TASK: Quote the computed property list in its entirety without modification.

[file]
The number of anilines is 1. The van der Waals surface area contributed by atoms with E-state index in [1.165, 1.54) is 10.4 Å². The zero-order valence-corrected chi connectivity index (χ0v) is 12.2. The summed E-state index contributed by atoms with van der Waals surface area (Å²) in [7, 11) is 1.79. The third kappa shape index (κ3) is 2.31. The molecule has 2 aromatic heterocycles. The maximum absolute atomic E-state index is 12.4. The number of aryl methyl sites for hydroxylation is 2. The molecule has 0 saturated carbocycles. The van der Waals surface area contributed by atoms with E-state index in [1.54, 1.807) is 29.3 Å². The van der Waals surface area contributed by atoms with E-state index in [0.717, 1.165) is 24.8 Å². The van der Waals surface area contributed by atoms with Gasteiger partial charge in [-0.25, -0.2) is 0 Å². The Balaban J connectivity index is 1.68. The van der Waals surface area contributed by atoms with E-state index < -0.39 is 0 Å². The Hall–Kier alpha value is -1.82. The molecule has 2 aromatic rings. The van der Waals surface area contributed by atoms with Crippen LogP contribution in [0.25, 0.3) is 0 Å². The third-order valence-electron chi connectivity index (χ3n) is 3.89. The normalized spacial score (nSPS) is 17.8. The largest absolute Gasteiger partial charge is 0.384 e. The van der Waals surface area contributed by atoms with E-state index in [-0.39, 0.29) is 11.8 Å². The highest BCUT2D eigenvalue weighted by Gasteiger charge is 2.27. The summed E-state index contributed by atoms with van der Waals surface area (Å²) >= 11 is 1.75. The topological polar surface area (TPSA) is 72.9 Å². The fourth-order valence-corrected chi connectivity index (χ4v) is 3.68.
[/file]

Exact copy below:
The number of anilines is 1. The van der Waals surface area contributed by atoms with E-state index in [1.165, 1.54) is 10.4 Å². The zero-order valence-corrected chi connectivity index (χ0v) is 12.2. The summed E-state index contributed by atoms with van der Waals surface area (Å²) in [7, 11) is 1.79. The third kappa shape index (κ3) is 2.31. The molecule has 2 aromatic heterocycles. The maximum absolute atomic E-state index is 12.4. The number of aryl methyl sites for hydroxylation is 2. The molecule has 0 saturated carbocycles. The van der Waals surface area contributed by atoms with E-state index in [1.54, 1.807) is 29.3 Å². The van der Waals surface area contributed by atoms with E-state index in [0.717, 1.165) is 24.8 Å². The van der Waals surface area contributed by atoms with Gasteiger partial charge in [-0.25, -0.2) is 0 Å². The Balaban J connectivity index is 1.68. The van der Waals surface area contributed by atoms with E-state index < -0.39 is 0 Å². The Hall–Kier alpha value is -1.82. The molecule has 2 aromatic rings. The van der Waals surface area contributed by atoms with Crippen LogP contribution in [0.25, 0.3) is 0 Å². The third-order valence-electron chi connectivity index (χ3n) is 3.89. The normalized spacial score (nSPS) is 17.8. The largest absolute Gasteiger partial charge is 0.384 e. The van der Waals surface area contributed by atoms with E-state index in [-0.39, 0.29) is 11.8 Å². The highest BCUT2D eigenvalue weighted by Gasteiger charge is 2.27. The summed E-state index contributed by atoms with van der Waals surface area (Å²) >= 11 is 1.75. The topological polar surface area (TPSA) is 72.9 Å². The fourth-order valence-corrected chi connectivity index (χ4v) is 3.68.